The Australian Competition and Consumer Commission (ACCC) has handed down its draft decision (PDF) today on whether to across Australia, and has determined that extending its powers for another five years to control the rates for the termination of mobile voice services would be beneficial to market competition. The ACCC currently sets the price that telcos are allowed to charge each other to connect voice calls between rival networks, to ensure that larger telcos do not overcharge smaller players in the market.
Looking to add to its regulatory repertoire, the ACCC has decided that it would be beneficial to end users for it to regulate the termination rates for SMS messaging as well. In its decision, the ACCC said that it had decided not to extend the mobile terminating access service (MTAS) description to include SMS due to a lack of "demonstrable market failure". But given that SMS termination rates have gone down for some time, and in the ACCC's view there are no substitutes for SMS, the regulator wanted to step in.
"The ACCC is concerned that mobile network operators may be exercising monopoly power over access to their networks to keep wholesale SMS rates significantly above costs," ACCC chairman Rod Sims said in a statement.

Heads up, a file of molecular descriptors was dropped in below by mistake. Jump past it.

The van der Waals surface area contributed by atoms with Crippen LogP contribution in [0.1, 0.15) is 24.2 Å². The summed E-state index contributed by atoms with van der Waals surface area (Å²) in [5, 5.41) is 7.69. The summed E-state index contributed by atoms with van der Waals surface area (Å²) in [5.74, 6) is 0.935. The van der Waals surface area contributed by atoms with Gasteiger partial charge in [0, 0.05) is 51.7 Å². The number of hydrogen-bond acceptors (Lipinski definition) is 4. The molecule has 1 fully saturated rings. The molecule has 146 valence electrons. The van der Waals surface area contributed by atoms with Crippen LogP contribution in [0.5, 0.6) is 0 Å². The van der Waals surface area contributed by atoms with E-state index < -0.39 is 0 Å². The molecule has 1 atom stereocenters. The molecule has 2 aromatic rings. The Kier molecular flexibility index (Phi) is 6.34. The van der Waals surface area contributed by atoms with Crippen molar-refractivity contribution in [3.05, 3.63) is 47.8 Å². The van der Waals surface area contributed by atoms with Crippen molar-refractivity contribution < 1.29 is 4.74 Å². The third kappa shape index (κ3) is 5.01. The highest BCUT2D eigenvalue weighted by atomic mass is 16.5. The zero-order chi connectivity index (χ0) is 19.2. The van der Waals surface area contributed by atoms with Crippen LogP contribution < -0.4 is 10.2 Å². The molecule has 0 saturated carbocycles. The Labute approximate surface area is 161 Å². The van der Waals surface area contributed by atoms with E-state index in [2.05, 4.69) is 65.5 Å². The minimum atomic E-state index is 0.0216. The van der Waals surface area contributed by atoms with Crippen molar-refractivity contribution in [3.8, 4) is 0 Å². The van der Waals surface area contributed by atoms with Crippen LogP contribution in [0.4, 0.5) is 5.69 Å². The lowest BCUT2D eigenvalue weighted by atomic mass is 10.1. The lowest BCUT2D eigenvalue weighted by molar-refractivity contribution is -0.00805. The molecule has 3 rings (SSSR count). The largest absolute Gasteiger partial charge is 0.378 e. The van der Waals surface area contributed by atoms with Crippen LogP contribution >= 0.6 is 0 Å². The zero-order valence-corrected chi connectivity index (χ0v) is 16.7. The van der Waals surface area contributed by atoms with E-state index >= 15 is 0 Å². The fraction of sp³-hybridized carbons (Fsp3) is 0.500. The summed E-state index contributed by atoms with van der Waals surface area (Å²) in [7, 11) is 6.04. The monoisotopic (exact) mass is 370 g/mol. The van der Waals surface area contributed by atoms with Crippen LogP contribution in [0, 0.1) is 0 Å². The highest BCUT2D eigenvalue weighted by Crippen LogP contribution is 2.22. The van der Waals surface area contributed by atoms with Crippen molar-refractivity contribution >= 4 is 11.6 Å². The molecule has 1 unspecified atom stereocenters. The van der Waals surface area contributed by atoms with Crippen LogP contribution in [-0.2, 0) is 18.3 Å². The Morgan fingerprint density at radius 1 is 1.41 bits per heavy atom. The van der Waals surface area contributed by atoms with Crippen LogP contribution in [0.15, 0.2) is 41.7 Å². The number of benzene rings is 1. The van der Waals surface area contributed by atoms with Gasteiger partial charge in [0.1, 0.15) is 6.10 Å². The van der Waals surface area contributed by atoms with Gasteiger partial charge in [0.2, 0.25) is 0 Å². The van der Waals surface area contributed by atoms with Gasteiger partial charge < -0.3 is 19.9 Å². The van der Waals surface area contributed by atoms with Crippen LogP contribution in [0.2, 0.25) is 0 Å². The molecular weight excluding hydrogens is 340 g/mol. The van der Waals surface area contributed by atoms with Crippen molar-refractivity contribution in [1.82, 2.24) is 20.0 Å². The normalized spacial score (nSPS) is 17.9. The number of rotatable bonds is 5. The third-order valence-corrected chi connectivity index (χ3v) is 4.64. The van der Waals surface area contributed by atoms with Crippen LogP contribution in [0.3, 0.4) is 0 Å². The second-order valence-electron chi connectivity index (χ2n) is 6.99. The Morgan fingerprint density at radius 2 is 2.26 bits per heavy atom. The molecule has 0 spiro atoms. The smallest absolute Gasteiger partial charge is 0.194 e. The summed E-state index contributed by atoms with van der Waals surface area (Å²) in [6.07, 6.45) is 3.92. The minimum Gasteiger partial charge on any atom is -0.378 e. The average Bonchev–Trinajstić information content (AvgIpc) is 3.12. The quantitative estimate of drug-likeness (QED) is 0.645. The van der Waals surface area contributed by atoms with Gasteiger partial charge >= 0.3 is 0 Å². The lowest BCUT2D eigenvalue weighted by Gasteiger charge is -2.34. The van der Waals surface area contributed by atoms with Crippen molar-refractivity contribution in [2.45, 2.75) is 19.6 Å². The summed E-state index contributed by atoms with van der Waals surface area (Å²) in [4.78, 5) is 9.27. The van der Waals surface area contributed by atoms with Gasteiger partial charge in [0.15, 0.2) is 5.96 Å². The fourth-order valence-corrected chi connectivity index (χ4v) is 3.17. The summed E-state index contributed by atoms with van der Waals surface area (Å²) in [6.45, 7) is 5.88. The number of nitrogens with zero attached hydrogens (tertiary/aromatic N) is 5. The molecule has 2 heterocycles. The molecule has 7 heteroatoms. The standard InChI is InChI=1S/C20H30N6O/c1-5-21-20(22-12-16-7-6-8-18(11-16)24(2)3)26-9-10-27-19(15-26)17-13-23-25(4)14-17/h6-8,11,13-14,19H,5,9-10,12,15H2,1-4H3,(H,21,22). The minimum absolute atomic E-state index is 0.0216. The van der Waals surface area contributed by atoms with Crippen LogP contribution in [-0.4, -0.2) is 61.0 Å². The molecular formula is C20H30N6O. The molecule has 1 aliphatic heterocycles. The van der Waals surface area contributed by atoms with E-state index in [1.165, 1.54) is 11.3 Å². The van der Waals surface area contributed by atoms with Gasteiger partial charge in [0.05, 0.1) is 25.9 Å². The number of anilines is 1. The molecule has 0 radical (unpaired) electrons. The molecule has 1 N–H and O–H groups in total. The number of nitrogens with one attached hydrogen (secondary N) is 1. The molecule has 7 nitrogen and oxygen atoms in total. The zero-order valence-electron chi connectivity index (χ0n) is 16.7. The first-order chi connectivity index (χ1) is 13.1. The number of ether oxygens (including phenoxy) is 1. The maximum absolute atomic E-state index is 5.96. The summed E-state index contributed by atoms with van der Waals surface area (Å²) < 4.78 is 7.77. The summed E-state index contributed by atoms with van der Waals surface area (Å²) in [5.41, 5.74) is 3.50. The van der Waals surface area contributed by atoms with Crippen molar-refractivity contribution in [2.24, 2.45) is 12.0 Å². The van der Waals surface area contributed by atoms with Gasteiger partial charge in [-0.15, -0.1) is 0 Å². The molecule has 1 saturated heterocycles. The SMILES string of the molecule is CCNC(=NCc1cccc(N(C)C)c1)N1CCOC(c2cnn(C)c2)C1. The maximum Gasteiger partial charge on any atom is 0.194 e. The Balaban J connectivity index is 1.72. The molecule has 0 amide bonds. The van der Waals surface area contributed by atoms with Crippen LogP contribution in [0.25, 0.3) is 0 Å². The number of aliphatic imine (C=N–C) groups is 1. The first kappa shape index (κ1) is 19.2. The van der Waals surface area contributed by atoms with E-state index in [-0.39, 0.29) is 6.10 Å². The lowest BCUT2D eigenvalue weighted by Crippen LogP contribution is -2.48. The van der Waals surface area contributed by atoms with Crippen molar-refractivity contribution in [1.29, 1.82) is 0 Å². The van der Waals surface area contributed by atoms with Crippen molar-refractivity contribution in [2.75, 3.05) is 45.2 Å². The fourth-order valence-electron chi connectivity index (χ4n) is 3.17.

"Although some of the higher price retail plans offer unlimited SMS, the wholesale charge for SMS termination is passed on in other retail costs. Our preliminary view is that regulating SMS termination will address the use of monopoly power and promote competition in the mobile sector. It should also result in lower costs to consumers."
Despite a plethora of mobile applications and social networks that are looking to replace SMS messaging, the ACCC said in its decision that the ubiquity of SMS was a key factor in its determination.
"As there are many different messaging applications, some of which can only be used on specific smartphones, not all users with smartphones will be able to contact each other using these services. However, SMS services can be sent between any two users of a mobile phone capable of making and receiving voice calls."
The ACCC said that it expects any lowering of SMS termination rates to be passed onto consumers.
Optus had called for SMS termination rates to be regulated, while Telstra and Vodafone were opposed to the proposal.